Breaking Down the Mortgage Refinance
As an advisor, you have an interest in managing not only the cash flow of your clients assets, but the overall cost associated with these same assets as well. Including your clients mortgages, whether on their primary residence or investment properties.
There are two primary questions when considering a straight rate/term refinance:
1. Is the lower interest rate really worth my while? Many people believe there is a certain ‘point spread’ before it is actually beneficial. Not necessarily the right answer.
2. Is there an actual benefit of going back into a full 30 year or 15 year term when I’m already x number of years into my current mortgage?
- The savings is an arbitrary number which varies in significance with each client. We typically look at the amount of savings and determine the actual time frame in which it takes to recoup the costs of the new mortgage. For example, if it will take 24 months of the new lower payment for the net cash savings to pay off the cost of the new mortgage and the home-owner plans to remain in the home for another 10 years, it is worth the refinance? Also, homeowners refinance for different reasons, mainly cash flow. If the monthly out of pocket cash flow is a positive for the homeowner, then it may very well be worthwhile. Again, it is arbitrary and depends on the individual needs.
- The bigger issue often becomes when a homeowner knows that they could refinance to a significantly lower interest rate, however, they are reluctant to extend the term of their original 30-year (or 15-year) term loan because of the amount of time they already have invested.
Breaking it all down….
Let’s assume a homeowner is considering refinancing his current mortgage which he already has 4 years invested. We are going to compare refinancing to a new 30 year fixed mortgage at a lower rate as well as a new 26-year mortgage thus allowing him to take advantage of current lower interest rates while not adding additional years to his mortgage.
The following chart shows a side by side comparison of the existing loan, a new 30 year fixed and a 26 year fixed. (Assuming closing costs are paid at closing and not rolled into the new loan.) From a cash flow perspective, the new 30 year fixed loan looks to be in the clients’ best interest.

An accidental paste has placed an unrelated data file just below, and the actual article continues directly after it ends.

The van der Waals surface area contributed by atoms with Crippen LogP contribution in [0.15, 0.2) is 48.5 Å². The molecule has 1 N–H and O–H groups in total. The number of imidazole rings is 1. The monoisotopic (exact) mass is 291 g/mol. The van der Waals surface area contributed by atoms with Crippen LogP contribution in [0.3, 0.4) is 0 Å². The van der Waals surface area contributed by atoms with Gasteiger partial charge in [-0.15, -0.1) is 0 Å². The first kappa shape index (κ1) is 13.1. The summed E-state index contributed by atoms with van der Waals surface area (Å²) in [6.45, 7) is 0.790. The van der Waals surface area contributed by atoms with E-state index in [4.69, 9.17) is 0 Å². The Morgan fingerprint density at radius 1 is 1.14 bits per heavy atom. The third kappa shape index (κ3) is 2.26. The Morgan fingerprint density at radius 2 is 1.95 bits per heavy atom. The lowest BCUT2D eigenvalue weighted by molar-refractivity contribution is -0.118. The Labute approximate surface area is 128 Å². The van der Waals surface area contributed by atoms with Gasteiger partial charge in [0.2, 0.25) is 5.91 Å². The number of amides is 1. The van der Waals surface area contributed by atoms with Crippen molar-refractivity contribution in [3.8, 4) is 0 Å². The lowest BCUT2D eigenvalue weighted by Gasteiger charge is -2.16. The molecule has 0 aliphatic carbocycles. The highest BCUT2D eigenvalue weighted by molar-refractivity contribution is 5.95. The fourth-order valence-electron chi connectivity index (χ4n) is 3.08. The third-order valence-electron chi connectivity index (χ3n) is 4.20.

Comparing the total interest paid over a period of 15 years, you can see that taking advantage of the lower interest rates while maintaining the current term of the mortgage results in a savings of $15,838 in total interest paid.
You can further see the advantage of lowering the current interest rate while keeping the current term of the loan as it relates to the larger impact on the amount of principal paid over a 15-year period.
Unfortunately, most homeowners don’t have the opportunity to fully compare refinancing options from a total cost perspective. The following chart shows the Total Cost Analysis (60 months) of the current loan with the new 30 and 26 year term loans.
From a cash flow basis, we know that the new 30 year fixed option has a monthly savings of $212.20. However, from a Total Cost Analysis perspective, you can see the overall effect of a new 30-year fixed has a total negative net savings of $289 due to the lost tax benefits and extended term back to the original 30 years.
From a Total Cost Analysis standpoint over 15 years, the new 26 year term loan has an overall positive effect and justification for refinancing. $1,965 more paid towards principal and $5,956 less paid in interest.
Every divorcing clients has their own unique situation which should be analyzed over a Total Cost Analysis to accurately determine the benefit of their various refinance options. If I can provide you or your clients with a TCA of their current mortgage, please don’t hesitate to reach out to me at (512) 524-8310 or email me here.